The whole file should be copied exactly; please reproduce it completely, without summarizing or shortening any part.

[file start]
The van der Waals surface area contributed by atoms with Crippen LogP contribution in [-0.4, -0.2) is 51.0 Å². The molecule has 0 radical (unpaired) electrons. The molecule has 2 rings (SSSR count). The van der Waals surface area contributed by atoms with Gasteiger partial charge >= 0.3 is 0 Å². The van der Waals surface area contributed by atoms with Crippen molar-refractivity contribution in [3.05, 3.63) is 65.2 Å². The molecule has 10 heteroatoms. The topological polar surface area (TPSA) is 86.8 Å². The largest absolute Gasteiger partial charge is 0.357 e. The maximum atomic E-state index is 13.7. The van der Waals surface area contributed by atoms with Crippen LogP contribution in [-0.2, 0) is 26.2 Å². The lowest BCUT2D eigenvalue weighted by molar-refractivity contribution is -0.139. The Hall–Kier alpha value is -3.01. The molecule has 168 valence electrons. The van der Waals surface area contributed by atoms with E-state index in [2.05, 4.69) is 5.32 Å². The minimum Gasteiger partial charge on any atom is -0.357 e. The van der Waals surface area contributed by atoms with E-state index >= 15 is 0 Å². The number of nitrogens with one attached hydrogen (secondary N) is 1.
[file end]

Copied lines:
The van der Waals surface area contributed by atoms with Crippen LogP contribution in [-0.4, -0.2) is 51.0 Å². The molecule has 0 radical (unpaired) electrons. The molecule has 2 rings (SSSR count). The van der Waals surface area contributed by atoms with Gasteiger partial charge >= 0.3 is 0 Å². The van der Waals surface area contributed by atoms with Crippen molar-refractivity contribution in [3.05, 3.63) is 65.2 Å². The molecule has 10 heteroatoms. The topological polar surface area (TPSA) is 86.8 Å². The largest absolute Gasteiger partial charge is 0.357 e. The maximum atomic E-state index is 13.7. The van der Waals surface area contributed by atoms with Crippen LogP contribution in [-0.2, 0) is 26.2 Å². The lowest BCUT2D eigenvalue weighted by molar-refractivity contribution is -0.139. The Hall–Kier alpha value is -3.01. The molecule has 168 valence electrons. The van der Waals surface area contributed by atoms with E-state index in [2.05, 4.69) is 5.32 Å². The minimum Gasteiger partial charge on any atom is -0.357 e. The van der Waals surface area contributed by atoms with E-state index >= 15 is 0 Å². The number of nitrogens with one attached hydrogen (secondary N) is 1.